How to Measure Bearings Accurately
Whether plastic or metal, bearing measurement often requires more than digging out your calipers.
Whether you are looking to replace an old bearing or seeking out extras to have on hand, knowing how to measure your bearings beforehand is important and can save you some hassle. This article will describe how to measure both metal ball bearings as well as plastic plain bearings, both of which are to be approached differently. Let’s start with plastic plain bearings.
Measuring Plastic Plain Bearings
Too often, a newly ordered plastic bearing is measured right out of the box using calipers, a measuring instrument made of two long, thin metal pieces adjoined together. When the dimensions of the bearing do not match catalog values, the bearings are typically returned. However, the bearing may not have been the wrong size – plastic plain bearings are simply measured differently than their metal counterparts.
A few considerations need to be taken into account when measuring plastic bearings:
First, plastic plain bearings do not lend themselves well to measuring with calipers. The jaws can press themselves into the material, compress it and create more than one measurement since plastic is soft.
Second, plastic plain bearings are made slightly oversized because they are designed to be press fit. Only after being arbor pressed into its final shape will a plastic bearing be ready to be measured properly. Click here for installation instructions.
A pin-gauge test is what igus® uses to measure its bearings. During the test, a pin that parallels the size of the intended shaft is inserted through the top of the press fit bearing. If it falls through the bearing by virtue of its own weight, it’s a “go”. If the pin sticks or fails to fall through the bearing, it’s a “no-go.”
What matters most with a plastic shaft is whether the shaft can fit through the bearing. Minor variations in the width of the bearing (i.e. the peaks and valleys of the inner diameter of the bearing) are relatively unimportant because these will eventually smooth out due to the gradual release of embedded lubrication.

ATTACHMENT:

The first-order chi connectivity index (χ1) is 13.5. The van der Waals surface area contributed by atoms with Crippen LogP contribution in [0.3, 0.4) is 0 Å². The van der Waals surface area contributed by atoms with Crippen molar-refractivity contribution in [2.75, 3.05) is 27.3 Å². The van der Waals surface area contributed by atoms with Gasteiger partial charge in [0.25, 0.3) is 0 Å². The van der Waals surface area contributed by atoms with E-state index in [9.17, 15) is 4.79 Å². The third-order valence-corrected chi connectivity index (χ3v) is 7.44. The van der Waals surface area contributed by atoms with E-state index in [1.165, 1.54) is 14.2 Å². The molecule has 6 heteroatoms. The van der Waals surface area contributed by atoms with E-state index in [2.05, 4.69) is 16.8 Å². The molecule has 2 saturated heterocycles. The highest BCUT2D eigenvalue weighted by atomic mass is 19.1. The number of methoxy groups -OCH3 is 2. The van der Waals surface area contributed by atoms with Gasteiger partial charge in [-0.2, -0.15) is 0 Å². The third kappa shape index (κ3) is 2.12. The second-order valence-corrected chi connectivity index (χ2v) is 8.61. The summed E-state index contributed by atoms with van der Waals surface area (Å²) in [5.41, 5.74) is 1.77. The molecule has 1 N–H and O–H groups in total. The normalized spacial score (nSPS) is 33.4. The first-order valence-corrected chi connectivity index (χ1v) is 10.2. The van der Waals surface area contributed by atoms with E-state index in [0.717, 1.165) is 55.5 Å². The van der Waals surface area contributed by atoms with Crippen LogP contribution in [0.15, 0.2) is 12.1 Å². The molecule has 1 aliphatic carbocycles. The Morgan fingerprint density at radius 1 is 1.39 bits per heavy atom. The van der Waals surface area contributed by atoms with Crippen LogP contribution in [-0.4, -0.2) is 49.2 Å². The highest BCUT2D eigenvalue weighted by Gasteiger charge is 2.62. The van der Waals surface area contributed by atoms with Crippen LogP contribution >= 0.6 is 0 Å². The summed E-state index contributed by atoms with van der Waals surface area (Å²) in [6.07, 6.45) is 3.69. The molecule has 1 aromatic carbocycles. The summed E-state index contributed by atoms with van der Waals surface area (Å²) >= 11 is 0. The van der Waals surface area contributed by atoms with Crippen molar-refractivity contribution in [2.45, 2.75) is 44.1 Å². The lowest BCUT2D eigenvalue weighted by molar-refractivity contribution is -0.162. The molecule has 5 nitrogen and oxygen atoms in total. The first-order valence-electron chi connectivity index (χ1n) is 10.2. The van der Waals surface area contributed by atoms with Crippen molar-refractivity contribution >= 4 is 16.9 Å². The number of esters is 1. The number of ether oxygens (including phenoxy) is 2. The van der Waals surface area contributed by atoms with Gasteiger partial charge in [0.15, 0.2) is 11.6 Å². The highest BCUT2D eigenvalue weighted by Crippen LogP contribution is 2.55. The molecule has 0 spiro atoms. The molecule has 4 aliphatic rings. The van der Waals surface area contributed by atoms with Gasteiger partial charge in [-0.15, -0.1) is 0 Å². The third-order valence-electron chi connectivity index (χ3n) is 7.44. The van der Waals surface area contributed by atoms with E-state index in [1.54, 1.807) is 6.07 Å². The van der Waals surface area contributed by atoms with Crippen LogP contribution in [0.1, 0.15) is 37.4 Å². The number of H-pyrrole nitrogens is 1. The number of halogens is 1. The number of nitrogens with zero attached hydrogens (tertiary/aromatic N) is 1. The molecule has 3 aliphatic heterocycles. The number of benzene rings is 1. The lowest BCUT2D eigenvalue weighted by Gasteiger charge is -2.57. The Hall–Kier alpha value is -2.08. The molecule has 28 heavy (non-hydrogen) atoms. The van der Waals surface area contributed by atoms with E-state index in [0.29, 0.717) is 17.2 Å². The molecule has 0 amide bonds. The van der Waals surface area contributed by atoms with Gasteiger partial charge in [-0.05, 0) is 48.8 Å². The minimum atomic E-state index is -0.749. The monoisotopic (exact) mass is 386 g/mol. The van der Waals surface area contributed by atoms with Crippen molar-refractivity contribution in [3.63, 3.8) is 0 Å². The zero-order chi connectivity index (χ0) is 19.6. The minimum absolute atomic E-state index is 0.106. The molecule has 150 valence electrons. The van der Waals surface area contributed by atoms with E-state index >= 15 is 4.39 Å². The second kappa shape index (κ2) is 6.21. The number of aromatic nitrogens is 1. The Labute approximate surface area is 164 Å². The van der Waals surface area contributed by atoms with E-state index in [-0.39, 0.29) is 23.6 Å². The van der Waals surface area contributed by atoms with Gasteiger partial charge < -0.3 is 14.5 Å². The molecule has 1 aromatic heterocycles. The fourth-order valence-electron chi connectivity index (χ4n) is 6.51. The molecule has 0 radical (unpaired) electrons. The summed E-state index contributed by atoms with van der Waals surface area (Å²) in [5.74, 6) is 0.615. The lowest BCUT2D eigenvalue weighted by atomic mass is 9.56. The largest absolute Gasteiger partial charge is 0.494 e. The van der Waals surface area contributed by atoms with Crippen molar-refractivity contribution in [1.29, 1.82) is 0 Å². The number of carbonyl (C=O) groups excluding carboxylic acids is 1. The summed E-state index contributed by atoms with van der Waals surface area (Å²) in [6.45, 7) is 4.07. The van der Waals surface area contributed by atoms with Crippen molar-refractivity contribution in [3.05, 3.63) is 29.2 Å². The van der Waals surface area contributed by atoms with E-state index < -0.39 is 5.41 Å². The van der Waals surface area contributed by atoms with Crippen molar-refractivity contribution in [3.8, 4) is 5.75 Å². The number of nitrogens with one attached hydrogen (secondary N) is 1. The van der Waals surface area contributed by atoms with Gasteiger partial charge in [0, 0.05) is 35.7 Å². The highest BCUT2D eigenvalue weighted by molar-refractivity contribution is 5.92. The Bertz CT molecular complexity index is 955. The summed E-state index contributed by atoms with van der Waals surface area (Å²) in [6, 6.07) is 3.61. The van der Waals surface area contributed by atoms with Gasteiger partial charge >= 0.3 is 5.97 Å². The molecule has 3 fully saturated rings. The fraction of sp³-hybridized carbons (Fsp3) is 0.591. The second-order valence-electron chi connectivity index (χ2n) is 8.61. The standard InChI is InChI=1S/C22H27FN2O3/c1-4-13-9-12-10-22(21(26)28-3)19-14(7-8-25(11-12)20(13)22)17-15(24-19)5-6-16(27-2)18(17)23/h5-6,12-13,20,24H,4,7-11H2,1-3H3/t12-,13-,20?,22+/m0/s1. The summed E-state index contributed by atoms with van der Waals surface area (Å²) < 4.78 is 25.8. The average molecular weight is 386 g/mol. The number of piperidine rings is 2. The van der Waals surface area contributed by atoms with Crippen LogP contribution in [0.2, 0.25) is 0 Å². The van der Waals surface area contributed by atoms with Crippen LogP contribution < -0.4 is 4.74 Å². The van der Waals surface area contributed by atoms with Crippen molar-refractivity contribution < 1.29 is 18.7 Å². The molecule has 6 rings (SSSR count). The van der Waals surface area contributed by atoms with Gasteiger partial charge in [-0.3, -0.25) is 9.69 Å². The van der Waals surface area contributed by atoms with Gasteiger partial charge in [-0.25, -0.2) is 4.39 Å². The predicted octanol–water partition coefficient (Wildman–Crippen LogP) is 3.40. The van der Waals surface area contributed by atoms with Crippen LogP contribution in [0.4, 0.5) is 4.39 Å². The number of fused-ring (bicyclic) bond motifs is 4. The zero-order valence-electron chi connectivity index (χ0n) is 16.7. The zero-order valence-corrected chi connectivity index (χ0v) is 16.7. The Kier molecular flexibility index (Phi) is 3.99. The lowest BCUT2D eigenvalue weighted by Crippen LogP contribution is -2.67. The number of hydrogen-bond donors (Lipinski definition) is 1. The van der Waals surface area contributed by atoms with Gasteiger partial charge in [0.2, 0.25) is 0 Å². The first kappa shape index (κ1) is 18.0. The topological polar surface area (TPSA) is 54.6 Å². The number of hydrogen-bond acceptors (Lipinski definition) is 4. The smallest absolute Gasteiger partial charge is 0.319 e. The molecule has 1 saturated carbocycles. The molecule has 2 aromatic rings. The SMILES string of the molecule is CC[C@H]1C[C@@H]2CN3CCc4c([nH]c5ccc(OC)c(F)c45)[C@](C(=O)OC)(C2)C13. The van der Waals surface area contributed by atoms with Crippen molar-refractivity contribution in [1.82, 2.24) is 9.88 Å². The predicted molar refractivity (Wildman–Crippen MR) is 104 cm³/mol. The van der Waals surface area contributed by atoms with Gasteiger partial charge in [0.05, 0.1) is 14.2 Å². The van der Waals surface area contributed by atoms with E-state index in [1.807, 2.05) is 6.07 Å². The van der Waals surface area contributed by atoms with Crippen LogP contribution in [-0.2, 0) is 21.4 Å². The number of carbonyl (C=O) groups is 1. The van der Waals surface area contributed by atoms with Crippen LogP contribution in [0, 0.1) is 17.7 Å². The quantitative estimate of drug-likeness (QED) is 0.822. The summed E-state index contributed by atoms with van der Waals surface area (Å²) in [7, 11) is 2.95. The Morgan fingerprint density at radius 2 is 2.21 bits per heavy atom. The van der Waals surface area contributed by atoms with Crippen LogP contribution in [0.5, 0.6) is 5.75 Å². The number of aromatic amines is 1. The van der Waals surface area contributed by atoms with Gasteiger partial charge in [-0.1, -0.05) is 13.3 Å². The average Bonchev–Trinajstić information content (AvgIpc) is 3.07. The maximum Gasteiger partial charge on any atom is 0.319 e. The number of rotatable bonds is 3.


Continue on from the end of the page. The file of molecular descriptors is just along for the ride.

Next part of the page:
Measuring Metal Bearings
The best way to find out the size of a given metal ball bearing is to find a reference number on the bearing itself. Usually this number is engraved or laser stamped into the bearing.
However, if the number has been rubbed off, measuring a metal bearing can be done with vernier calipers. Though less accurate, a steel ruler can be used if calipers are not available.
The three lengths measured to determine a metal bearing’s dimensions are the inner diameter (ID), outer diameter (OD) and width (W).
To measure the ID, place the outer anvils of the caliper against the inside bore. The fit does not need to be tight to be accurate. Read the value from the caliper.
To measure the OD, put the jaws of the caliper around the outside of the bearing. Ensure a good fit and read the value.
To measure the W, repeat the steps above for the OD.
Note that bearings can be in imperial or metric sizes. Usually metric sizes are in full millimeters, but if you see a measurement that is a half millimeter, it’s likely that the bearing is actually in inch sizing.
Additional Metal Bearing Info
If you see additional markings on a metal bearing, these will further specify qualities that your replacement bearings should have.
“ZZ or 2Z = 2 Metal Shields
2RS1 or 2RSR or DDU= 2 Rubber Seals” (Bearingboys).
Additional markings will indicate a clearance value, which is the room between bearing races for expansion, adding an amount of play.
Here are the markings to reference for this information:
“C2 = Clearance is less than international standard
No Markings = Standard Clearance
C3 = Clearance is greater than international standard
C4 = Clearance is greater than C3” (Bearingboys).
See a full guide to bearing suffixes here.
And there you have it. Now, you know that plastic and metal bearings require different measuring techniques. Follow the simple steps above and you’ll get their measurements right every time – and you won’t have to worry about returning your plastic plain bearings again.